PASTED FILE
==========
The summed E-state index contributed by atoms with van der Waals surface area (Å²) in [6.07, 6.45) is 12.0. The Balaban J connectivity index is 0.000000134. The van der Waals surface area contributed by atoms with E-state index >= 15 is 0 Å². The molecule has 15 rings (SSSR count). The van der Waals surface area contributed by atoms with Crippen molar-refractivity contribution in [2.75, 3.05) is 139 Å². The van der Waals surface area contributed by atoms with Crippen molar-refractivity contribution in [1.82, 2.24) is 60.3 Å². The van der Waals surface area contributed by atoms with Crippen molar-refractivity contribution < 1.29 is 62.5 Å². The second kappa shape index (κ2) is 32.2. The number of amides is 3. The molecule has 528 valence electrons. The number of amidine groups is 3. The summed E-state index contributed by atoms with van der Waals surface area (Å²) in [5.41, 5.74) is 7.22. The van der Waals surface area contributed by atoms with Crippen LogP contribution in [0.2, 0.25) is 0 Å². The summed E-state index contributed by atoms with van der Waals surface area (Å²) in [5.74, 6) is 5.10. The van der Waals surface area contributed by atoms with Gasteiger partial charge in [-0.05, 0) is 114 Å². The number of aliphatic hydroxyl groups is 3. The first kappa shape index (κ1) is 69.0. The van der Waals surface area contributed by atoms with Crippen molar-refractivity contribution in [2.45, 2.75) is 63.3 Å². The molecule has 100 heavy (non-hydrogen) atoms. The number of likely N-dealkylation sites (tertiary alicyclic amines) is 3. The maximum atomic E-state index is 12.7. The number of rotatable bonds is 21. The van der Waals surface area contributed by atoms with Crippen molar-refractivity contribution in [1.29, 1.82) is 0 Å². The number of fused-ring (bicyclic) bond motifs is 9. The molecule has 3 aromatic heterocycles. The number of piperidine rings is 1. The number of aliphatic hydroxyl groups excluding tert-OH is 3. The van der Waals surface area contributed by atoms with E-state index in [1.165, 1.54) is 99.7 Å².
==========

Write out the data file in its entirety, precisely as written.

The summed E-state index contributed by atoms with van der Waals surface area (Å²) in [6.07, 6.45) is 12.0. The Balaban J connectivity index is 0.000000134. The van der Waals surface area contributed by atoms with E-state index >= 15 is 0 Å². The molecule has 15 rings (SSSR count). The van der Waals surface area contributed by atoms with Crippen molar-refractivity contribution in [2.75, 3.05) is 139 Å². The van der Waals surface area contributed by atoms with Crippen molar-refractivity contribution in [1.82, 2.24) is 60.3 Å². The van der Waals surface area contributed by atoms with Crippen molar-refractivity contribution < 1.29 is 62.5 Å². The second kappa shape index (κ2) is 32.2. The number of amides is 3. The molecule has 528 valence electrons. The number of amidine groups is 3. The summed E-state index contributed by atoms with van der Waals surface area (Å²) in [5.41, 5.74) is 7.22. The van der Waals surface area contributed by atoms with Crippen LogP contribution in [0.2, 0.25) is 0 Å². The summed E-state index contributed by atoms with van der Waals surface area (Å²) in [5.74, 6) is 5.10. The van der Waals surface area contributed by atoms with Gasteiger partial charge in [-0.05, 0) is 114 Å². The number of aliphatic hydroxyl groups is 3. The first kappa shape index (κ1) is 69.0. The van der Waals surface area contributed by atoms with Crippen molar-refractivity contribution in [2.45, 2.75) is 63.3 Å². The molecule has 100 heavy (non-hydrogen) atoms. The number of likely N-dealkylation sites (tertiary alicyclic amines) is 3. The maximum atomic E-state index is 12.7. The number of rotatable bonds is 21. The van der Waals surface area contributed by atoms with Crippen molar-refractivity contribution in [1.29, 1.82) is 0 Å². The number of fused-ring (bicyclic) bond motifs is 9. The molecule has 3 aromatic heterocycles. The number of piperidine rings is 1. The number of aliphatic hydroxyl groups excluding tert-OH is 3. The van der Waals surface area contributed by atoms with E-state index in [1.165, 1.54) is 99.7 Å².